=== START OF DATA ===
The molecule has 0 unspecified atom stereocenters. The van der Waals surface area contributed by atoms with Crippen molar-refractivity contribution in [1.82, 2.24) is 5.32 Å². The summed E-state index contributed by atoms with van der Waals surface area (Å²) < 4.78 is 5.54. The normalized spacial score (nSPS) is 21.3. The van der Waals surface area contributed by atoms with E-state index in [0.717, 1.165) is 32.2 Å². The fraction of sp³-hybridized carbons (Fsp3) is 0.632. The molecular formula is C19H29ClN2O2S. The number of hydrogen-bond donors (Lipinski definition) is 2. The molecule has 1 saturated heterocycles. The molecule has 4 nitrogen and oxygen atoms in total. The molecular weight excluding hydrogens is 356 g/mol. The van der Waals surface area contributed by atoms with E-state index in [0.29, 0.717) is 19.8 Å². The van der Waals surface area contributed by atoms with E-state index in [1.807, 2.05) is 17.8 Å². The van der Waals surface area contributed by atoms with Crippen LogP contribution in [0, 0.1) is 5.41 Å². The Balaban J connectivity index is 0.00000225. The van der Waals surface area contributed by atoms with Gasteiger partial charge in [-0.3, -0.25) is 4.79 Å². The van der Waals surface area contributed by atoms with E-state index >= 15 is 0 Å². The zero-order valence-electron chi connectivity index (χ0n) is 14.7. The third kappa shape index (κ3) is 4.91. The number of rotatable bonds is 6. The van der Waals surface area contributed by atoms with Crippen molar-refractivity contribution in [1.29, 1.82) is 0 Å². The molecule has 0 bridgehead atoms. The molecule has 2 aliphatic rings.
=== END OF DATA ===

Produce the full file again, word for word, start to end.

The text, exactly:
The molecule has 0 unspecified atom stereocenters. The van der Waals surface area contributed by atoms with Crippen molar-refractivity contribution in [1.82, 2.24) is 5.32 Å². The summed E-state index contributed by atoms with van der Waals surface area (Å²) < 4.78 is 5.54. The normalized spacial score (nSPS) is 21.3. The van der Waals surface area contributed by atoms with E-state index in [0.717, 1.165) is 32.2 Å². The fraction of sp³-hybridized carbons (Fsp3) is 0.632. The molecular formula is C19H29ClN2O2S. The number of hydrogen-bond donors (Lipinski definition) is 2. The molecule has 1 saturated heterocycles. The molecule has 4 nitrogen and oxygen atoms in total. The molecular weight excluding hydrogens is 356 g/mol. The van der Waals surface area contributed by atoms with E-state index in [0.29, 0.717) is 19.8 Å². The van der Waals surface area contributed by atoms with E-state index in [1.807, 2.05) is 17.8 Å². The van der Waals surface area contributed by atoms with Crippen LogP contribution in [0, 0.1) is 5.41 Å². The Balaban J connectivity index is 0.00000225. The van der Waals surface area contributed by atoms with Gasteiger partial charge in [-0.3, -0.25) is 4.79 Å². The van der Waals surface area contributed by atoms with E-state index >= 15 is 0 Å². The zero-order valence-electron chi connectivity index (χ0n) is 14.7. The third kappa shape index (κ3) is 4.91. The number of rotatable bonds is 6. The van der Waals surface area contributed by atoms with Crippen molar-refractivity contribution in [1.29, 1.82) is 0 Å². The molecule has 0 bridgehead atoms. The molecule has 2 aliphatic rings.